't belong in the streets of our cities. it doesn't belong where it can be picked up easily by a grievance killer who can walk into a workplace, a mall, a theater, and now an elementary school and kill large numbers. >> ifill: explain to our viewers what you are planning to introduce have changed what happened in newtown connecticut >> well, over time that weapon would be much less available. what we're trying to do is ban the sale, the manufacture, the transfer, the importation of assault weapons. it gets quite technical. i won't go into that right now. grandfather weapons that people already have. subject those weapons either to licensing or to a trigger lock. and spell out those grandfathered weapons which would be over 900 in the bill so nobody can say, oh, we took our... their hunting weapon away. then i'd be able to say here's your hunting weapon. it's specifically exempted in the bill. >> ifill: we're talking about prospective law, not one... >> that's right, that's right. it would ban approximately 100 weapons by actual name. and then weapons by physical characteristics. >> ifill:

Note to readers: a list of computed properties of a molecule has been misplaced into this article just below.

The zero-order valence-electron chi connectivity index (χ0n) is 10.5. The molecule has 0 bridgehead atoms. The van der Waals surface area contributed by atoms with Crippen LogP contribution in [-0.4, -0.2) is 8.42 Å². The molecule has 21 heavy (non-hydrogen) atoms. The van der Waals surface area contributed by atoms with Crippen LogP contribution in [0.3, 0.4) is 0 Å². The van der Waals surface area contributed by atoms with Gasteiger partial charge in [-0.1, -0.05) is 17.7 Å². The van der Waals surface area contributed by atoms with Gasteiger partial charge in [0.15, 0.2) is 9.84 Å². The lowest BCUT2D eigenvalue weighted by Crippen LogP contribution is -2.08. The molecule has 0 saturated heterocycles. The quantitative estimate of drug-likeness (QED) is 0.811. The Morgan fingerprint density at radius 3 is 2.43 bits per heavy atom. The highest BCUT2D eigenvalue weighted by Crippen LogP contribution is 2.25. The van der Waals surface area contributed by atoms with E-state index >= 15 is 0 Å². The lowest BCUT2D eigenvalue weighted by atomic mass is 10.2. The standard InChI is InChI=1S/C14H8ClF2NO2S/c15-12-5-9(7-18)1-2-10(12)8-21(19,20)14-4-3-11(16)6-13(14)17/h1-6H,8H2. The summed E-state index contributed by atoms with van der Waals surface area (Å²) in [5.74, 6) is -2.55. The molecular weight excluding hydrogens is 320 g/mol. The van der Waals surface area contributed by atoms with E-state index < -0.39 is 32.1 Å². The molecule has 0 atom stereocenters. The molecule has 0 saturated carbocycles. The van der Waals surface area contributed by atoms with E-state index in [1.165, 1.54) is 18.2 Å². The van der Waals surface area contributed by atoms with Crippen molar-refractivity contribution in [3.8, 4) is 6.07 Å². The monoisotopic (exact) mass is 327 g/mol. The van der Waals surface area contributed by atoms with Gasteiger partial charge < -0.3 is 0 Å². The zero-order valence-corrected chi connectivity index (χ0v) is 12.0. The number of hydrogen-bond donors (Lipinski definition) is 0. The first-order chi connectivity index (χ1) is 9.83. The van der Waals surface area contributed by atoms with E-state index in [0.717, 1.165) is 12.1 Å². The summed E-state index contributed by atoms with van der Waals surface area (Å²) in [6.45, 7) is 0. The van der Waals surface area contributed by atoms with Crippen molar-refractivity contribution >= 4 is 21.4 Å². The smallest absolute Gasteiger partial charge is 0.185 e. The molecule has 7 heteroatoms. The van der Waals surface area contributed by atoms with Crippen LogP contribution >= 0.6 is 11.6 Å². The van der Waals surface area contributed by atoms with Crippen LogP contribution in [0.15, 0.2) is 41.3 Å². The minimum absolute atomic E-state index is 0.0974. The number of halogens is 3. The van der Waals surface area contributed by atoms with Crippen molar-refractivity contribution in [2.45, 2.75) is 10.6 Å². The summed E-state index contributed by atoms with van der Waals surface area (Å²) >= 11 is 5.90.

festivals' columbus, ohio they used the money to buy an underwater machinery. host: and in the kansas city, they purchased in bomb detection -- a bomb detection robots despite already having two. it sat largely unused and was brought back on line are high schoolers. let's go to our first caller. from the breezy and appeared -- from louisiana. caller: the u.s. territories, do they applied to them guest: they apply to all of federated territories as well. in some areas, there are statutory minimum amounts that have to be provided to those territories. host: if you like to join the conversation and talked to david maurer about a homeland security grants to states, here are the numbers to call. what formula did the grant programs follow went looking to get out the money? what do they have to do? guest: it varies from program to program, but generally speaking, as a first cut, dhs takes into consideration the risk. in other words, it wants to provide the money more toward portions of the country where there is a greater risk of attack or natural disaster. secondly, we look at capabilities. how